We were grateful to have a visit from the Grandparents back in April who lent many hands.  With our exterior insulation and rain screen vent channel behind the siding to come, we needed to box out all of the windows and the doors.  So we spent a couple days milling some old cedar boards Mike did a work trade for many years ago.  We lined the bottom piece of the box with aluminum and pitched it down by about 14 degrees.

 

 

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It was a bit of a bother getting a couple of the boxes to align properly because of the inconsistent thicknesses of the sheathing boards, but it wasn’t too bad.  We attached the boxes with simple angle brackets from Simpson and some exterior screws.  They will get caulked to the window with a good exterior caulk.

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We got another flock of chickens from some folks in the area who were downsizing!  Welcome to the homestead girls (and guy)!  Reason # 7008 I love having a hatchback!

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After we finished installing the window boxes, we were able to start installing the 3 x 4′ sheets of Roxul ComfortBoard.  Roxul also makes larger sheets which I tried to get but was told they are only sold by the truckload.  Since then I’ve talked to a local builder who used the larger sheets and said they were actually a pain because they were too big and would break when being carried to be installed.  So if anyone’s out there thinking of using these boards on a wall, go for the 3 x 4 sheets.  Maybe the larger ones would be well suited for under a slab where they don’t need to be hoisted up a ladder and held in place……

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I really liked how easy it was to get tight joints with the Roux at adjacent pieces and around openings.  Much more so than with foam board in my opinion.IMG_4899

 

Lapping all of the seams between the two layers.   And here you get a good look at the brackets we used to attach the window boxes.  Also note the screen above the window boxes to keep bugs out of the rain screen.  Screen is also installed at the bottom of the wall for the same purpose.IMG_4906IMG_4907IMG_4908

On the west side we plan to have a porch and porch roof some day so we are installing the roof ledger now.  I was flummoxed about how to best install the ledger without getting into complex flashing details.  Then our energy consultant through Efficiency Vermont made a great suggestion.  We used 3″ PVC squash blocks beneath the ledger and really long (10″) timber lock lag screws.  They were cut to the length of our insulation plus strapping (4 ¾” in our case).  But the genius was in how to install the squash blocks. We bought an automobile oil filter remover for a drill (about $10) and screwed the pipe lengths into the roxul!  This way there was still a plug of insulation inside the pipe.  It was a little tricky to get the hang of on a ladder, but I did and it worked well.  I’d definitely do it this way again.  I guess the only caution is that the drilling doesn’t go too deep and too long so as to rip the mento WRB under the Roxul.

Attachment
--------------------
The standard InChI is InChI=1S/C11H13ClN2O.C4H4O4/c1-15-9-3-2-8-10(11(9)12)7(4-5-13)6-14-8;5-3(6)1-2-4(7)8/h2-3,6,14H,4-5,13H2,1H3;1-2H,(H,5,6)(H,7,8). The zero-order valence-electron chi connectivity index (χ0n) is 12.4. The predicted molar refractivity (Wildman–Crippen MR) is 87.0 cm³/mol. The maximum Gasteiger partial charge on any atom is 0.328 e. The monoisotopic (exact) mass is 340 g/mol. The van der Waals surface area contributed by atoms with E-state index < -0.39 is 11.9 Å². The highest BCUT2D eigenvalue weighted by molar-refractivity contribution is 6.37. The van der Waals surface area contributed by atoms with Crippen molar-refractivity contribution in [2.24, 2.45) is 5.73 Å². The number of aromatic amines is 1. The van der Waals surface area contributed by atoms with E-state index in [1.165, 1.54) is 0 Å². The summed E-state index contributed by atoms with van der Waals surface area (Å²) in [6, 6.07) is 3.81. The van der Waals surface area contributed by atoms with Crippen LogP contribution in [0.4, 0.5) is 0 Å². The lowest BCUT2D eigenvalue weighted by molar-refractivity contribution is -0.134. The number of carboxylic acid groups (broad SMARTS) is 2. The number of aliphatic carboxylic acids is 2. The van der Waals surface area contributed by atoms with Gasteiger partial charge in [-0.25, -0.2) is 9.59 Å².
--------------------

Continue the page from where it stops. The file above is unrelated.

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In the drill setup below  I used a hose clamp because the device wasn’t gripping the pipe well enough without it.  Here’s a quick video to help you see how it works.IMG_4935

The finished ledger.

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As I think I noted before, we had trouble last winter with our foundation insulation cover/flashing of aluminum heaving up with the frost.  This caused water to infiltrate through the bottom of our sliding door.  So we had to pull the door and re-do the sill flashing.  Previously we were relying on a slight slope towards the exterior (which was reversed by the heaved flashing).  This time we added a lip on the inside of the flashing in addition to a slope towards the exterior.  It hasn’t leaked since! (thank goodness).  At the same time we removed the soil all around the perimeter of the flashing down to the wing insulation to rectify what the frost heave pulled up.  We pressed the flashing back down to ensure we had positive drainage away from the building and then used long fasteners to attach the flashing to the foundation.  We then backfilled it with crushed stone to ensure that we would not have any more issues with heaving of our foundation flashing.IMG_5023